• Written materials associated with PACE financing transactions such as samples of any written materials used in PACE financing transactions;
  • Descriptions of current standards/practices in the PACE financing origination process;
  • Written materials associated with PACE financing transactions such as samples of any written materials used in PACE financing transactions.
  • Descriptions of current standards/practices in the PACE financing origination process;
  • Information about what features of PACE financing make it unique and how the bureau should address those unique features;
  • Views concerning the potential implications of regulating PACE financing under TILA.

Summary: Advanced Notice of Proposed Rulemaking on Residential Property Assessed Clean Energy (PACE) Financing

Prepaid rule finally takes effect next week

Monday is the effective date of the CFPB’s rule on prepaid accounts, which was finalized in October 2016, but then modified early last year (in January), including with an extension of the effective date to April 1 of this year. The bureau said last year that it extended the effective date in recognition of those affected by the rule who commented that they needed more time to put the rule to work – especially those card issuers who needed to package cards sold in stores.

According to the notice filed by CFPB last year, the central provisions of the final rule:

  • Revise the error resolution and limited liability provisions of the Prepaid Accounts Rule in Regulation E to provide that financial institutions are not required to resolve errors or limit consumers’ liability on unverified prepaid accounts. For accounts where the consumer’s identity is later verified, financial institutions are not required to limit liability and resolve errors with regard to disputed transactions that occurred prior to verification.
  • Create a limited exception to the credit-related provisions of the Prepaid Accounts Rule in Regulation Z for certain business arrangements between prepaid account issuers and credit card issuers that offer traditional credit card products. This exception is designed to address certain complications in applying the credit provisions of the Prepaid Accounts Rule to credit card accounts linked to digital wallets that can store funds where the credit card accounts are already subject to Regulation Z’s open-end credit card rules in circumstances that appear to pose lower risks to consumers. This final rule also expands the situations in which prepaid account issuers are permitted to run negative balances on prepaid accounts, provided certain conditions are met.
  • Extend the overall effective date of the Prepaid Accounts Rule to April 1, 2019.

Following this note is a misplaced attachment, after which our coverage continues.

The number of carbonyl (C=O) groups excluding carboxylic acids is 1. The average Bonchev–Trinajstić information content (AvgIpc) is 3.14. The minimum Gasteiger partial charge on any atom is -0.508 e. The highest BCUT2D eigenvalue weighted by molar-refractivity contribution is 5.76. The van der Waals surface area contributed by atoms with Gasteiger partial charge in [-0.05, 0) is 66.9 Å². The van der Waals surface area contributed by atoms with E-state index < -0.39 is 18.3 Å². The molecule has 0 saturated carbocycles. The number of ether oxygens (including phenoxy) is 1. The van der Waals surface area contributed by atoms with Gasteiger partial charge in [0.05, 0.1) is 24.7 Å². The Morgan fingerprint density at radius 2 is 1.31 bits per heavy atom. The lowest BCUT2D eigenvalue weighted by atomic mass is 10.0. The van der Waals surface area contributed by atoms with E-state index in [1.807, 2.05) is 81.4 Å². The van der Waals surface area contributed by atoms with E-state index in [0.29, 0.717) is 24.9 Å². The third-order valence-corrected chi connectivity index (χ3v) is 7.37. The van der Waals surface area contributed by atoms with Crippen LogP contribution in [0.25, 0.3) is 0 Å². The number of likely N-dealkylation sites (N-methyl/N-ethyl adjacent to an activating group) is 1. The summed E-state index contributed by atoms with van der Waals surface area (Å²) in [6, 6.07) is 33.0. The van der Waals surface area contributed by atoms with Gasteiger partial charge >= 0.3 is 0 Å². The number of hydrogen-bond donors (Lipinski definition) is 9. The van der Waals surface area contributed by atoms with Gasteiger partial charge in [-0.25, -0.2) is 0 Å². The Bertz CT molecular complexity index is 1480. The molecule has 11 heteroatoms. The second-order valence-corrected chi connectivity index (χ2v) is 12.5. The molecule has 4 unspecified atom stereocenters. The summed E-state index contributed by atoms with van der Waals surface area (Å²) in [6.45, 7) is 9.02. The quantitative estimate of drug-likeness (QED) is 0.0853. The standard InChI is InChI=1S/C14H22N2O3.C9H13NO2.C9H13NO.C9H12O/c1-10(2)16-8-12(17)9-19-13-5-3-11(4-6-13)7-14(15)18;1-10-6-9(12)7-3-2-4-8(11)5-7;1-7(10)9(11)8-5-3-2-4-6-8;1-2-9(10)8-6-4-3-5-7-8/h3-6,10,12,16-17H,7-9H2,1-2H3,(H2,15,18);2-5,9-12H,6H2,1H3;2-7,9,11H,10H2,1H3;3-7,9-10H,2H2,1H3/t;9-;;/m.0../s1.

• Make clarifications or minor adjustments to provisions of the Prepaid Accounts Rule in Regulation E related to an exclusion from the definition of prepaid account, unsolicited issuance of access devices, several aspects of the rule’s pre-acquisition disclosure requirements, and submission of prepaid account agreements to the Bureau.
  • Make technical corrections to certain provisions of the Prepaid Accounts Rule in both Regulations E and Z.

LINK: CFPB Finalizes Changes to Prepaid Accounts Rule

NCUA, regulators plan CECL webinar

A webinar is set for April 11 on the new current expected credit loss (CECL) accounting standard that will cover “significant differences” credit unions and other financial institutions should expect once the standard takes full effect. The event is sponsored by NCUA, the federal banking regulators and others. NCUA said this week that the webinar (which starts at 2 p.m.) will focus on how changes in accounting procedures due to the CECL standard (adopted by the Financial Accounting Standards Board, or FASB) will affect smaller institutions. The accounting standard takes full effect in 2022.

A detailed discussion of the weighted average remaining maturity method for estimating the allowance for credit losses will also be included in the webinar, NCUA said, with a question-and-answer period following presentations.

Hosted by the Federal Reserve Bank of St. Louis, the webinar will be presented by staff from NCUA; the federal banking regulators – the Federal Reserve, the FDIC, and the OCC; the Securities and Exchange Commission; state banking regulators (through the Conference of State Bank Supervisors); and FASB.

Registration Open for April 11 CECL Webinar

TRANSITIONS: Governor names new WA DFI director

Charlie Clark is the new director of the Washington State Department of Financial Institutions, taking over for Gloria Papiez, who is retiring. Gov. Jay Inslee (D) made the announcement this week. A 14-year veteran of the DFI, Clark was appointed DFI deputy director in 2016. Before that, he served a variety of roles at the agency, including enforcement chief and program manager and director in the Consumer Services division. Before he joined DFI, he served in the office of the state’s Attorney General, where (among other things) he led an attorney team in the government compliance and enforcement division. He received his law degree from University of the Pacific in Sacramento, Calif., as well as a master’s in business administration and a bachelor’s degree from California State University.

NASCUS State Regulators

BRIEFLY: On the road in VA

NASCUS’ Lucy Ito traveled to Richmond this week to visit with Virginia Credit Union League President and CEO Rick Pillow (left) and former California/Nevada Credit Union Leagues leader David Chatfield. The three participated in a session on national and state issues affecting credit unions.